Ant-Man Franchise (2015 – 2023)

Apart of the larger Marvel Cinematic Universe, the Ant-Man series starring Paul Rudd – who ironically is from Kansas himself, and quite an avid Kansas City fanatic – takes place extensively in the San Francisco area. The technologically innovative city is a perfect setting for Dr. Hank Pym’s (Michael Douglas) tech company Pym Technologies, and the packed area and wacky streets make for some fun action-packed scenes – especially when those scenes involve superheroes the size of skyscrapers and giant Hello Kitty Pez candy dispensers. Principal photography shined a spotlight on the Tenderloin and Buena Vista Park neighborhoods, though plenty of other San Francisco landmarks can be seen throughout the franchise, including the Golden Gate Bridge of course.

Kansas City

Planes, Trains, and Automobiles (1987)

It’s a Thanksgiving classic, and who doesn’t have their fair share of nightmare travel stories? You wouldn’t think that a simple flight from New York to Chicago would involve an extended journey through Missouri, and yet for strangers Neal Page (Steve Martin) and Del Griffith (John Candy), it does. A blizzard forces their plane to land in Wichita, Kansas instead, stranding its passengers for the night. With air travel no longer an option and determined to make it home for Thanksgiving, Neal opts for a pair of train tickets to Chicago instead – separate cars, after the two begrudgingly shared a bed the night prior. All goes well until the two are once again stranded in Jefferson City, Missouri when the train breaks down. They never get to see Kansas City, but they do see another major city in the state, St. Louis, and the St. Louis Lambert International Airport makes an appearance when Neal unsuccessfully rents a car, but successfully secures the film an R-rating by going off on the rental agent.

Casino (1995)

Given the title, you’d probably be surprised to find this Martin Scorsese crime drama on a list about Kansas City. And you’re right. While the film – starring Robert De Niro, Joe Pesci, and Sharon Stone – centers on the Midwest Mafia’s involvement with the Tangiers Casino in Las Vegas, a few of the films critical moments take place in Kansas City. The Chicago Outfit sets associates up in Vegas to skim off the casinos, but as in any Scorsese film, things turn violent and don’t exactly go as planned. Now, the Missouri-set scenes weren’t filmed in Kansas City but instead around the Las Vegas area, but we’re still putting this one on our list. It isn’t until a Kansas City grocery store, owned by an incompetent Mafia underboss, is bugged by the FBI that things take a turn for the worse back in the Midwest.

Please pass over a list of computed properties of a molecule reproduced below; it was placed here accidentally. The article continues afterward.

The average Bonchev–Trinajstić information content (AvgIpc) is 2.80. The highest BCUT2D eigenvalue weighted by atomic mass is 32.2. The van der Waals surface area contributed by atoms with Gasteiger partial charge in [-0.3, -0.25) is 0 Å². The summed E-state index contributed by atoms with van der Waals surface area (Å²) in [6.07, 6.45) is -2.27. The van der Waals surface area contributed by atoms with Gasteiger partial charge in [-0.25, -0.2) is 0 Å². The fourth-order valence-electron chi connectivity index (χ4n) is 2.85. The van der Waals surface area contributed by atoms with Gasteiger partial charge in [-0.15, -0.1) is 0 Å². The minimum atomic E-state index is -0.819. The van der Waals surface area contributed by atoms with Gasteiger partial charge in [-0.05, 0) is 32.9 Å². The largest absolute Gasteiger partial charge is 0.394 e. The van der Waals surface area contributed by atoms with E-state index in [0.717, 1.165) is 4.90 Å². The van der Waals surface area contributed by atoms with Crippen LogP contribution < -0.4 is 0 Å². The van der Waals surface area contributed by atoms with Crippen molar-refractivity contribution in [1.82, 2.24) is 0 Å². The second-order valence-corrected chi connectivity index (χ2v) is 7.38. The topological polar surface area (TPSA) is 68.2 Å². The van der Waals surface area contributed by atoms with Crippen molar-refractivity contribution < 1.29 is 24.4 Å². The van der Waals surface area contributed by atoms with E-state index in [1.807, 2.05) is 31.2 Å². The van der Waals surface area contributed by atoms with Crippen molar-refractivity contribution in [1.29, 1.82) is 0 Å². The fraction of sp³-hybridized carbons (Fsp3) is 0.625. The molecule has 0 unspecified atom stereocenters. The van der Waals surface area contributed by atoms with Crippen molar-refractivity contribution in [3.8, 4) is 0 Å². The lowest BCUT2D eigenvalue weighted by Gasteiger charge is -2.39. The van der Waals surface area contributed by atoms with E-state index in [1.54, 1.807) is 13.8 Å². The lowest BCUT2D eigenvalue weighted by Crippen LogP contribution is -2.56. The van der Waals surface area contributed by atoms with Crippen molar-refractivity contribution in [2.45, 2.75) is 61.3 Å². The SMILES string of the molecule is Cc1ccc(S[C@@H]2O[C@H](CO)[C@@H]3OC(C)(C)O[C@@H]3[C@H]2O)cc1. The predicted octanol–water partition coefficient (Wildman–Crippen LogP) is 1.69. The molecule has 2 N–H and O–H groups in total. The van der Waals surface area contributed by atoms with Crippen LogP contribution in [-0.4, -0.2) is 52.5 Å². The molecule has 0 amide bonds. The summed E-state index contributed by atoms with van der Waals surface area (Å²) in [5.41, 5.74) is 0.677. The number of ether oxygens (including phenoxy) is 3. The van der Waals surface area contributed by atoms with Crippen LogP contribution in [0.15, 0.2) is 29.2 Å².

Gone Girl (2014)

While not set in Kansas City specifically, Gillian Flynn’s novel turned cult classic film Gone Girl takes place in the fictitious town of North Carthage, Missouri. Not to be confused with the real-world Carthage, Missouri. Most of the film was shot on location in Cape Girardeau on the eastern side of the state, which holds true to the novel’s original setting as well. The prominent landmark of the Common Pleas Courthouse is featured several times throughout the film, where Nick (Ben Affleck) is questioned about the mysterious and sudden disappearance of his wife Amy (Rosamund Pike). Oh, and Nick’s been having an affair this whole time, so things don’t exactly look great for him. Until he figures out the scheme that Amy’s concocted to try and frame him for her murder. Who would have guessed the wild adventures that one could have in a small town in Missouri?

Guardians of the Galaxy Franchise (2014 – 2023)

Here’s another film that you might see and be confused about why it’s on this list, thinking “wait, doesn’t this take place in outer space?” And again, you’d be right for the most part. San Francisco may have Ant-Man, but Missouri gets to have Star-Lord (Chris Pratt). While most of the Guardians of the Galaxy franchise does take place in the cosmos, none of it would have happened if it weren’t for a few critical (and tragic) scenes set in Missouri. At the start of the first film, Peter Quill loses his mother to her battle with cancer in 1988, though she leaves him with his beloved “Awesome Mix” tape full of hits ranging from Blue Swede to David Bowie just before he’s kidnapped from his home state of Missouri. The sequel, Guardians of the Galaxy Vol. 2 (2017) takes us back to Missouri again to the meeting of Peter’s mother, a younger Meredith Quill (Laura Haddock) and the Celestial Ego (Kurt Russell). And finally, after saving the whole galaxy yet again, Peter returns to Missouri for some family time with his grandfather, which, as Tony Stark (Robert Downey Jr.) reminds all of us, is indeed on Earth.

The Last of Us (2023 – )

Based on the popular video game, HBO’s post-apocalyptic original series full of fungal zombies that have overrun society spans nearly the entire United States, from Boston to Wyoming. Tucked away in there, between all the city ruins and infected “clickers,” survivors Joel (Pedro Pascal) and Ellie (Bella Ramsey) visit a small haven at the Kansas City QZ – or quarantine zone. Or, well, it’s still pretty brutal actually, especially when a massive army of infected rise from under the earth, bringing a humongous “bloater” with them that destroys a good portion of what’s left of the city. Capturing the Kansas City skyline caused traffic disruptions during filming, but hey, at least the KCMO City Hall and Oak Tower are still standing even after society collapses. But not even the end of the world could stop the horrendous mess of Kansans and Missourians alike jamming up Interstate 35.

  • Editorial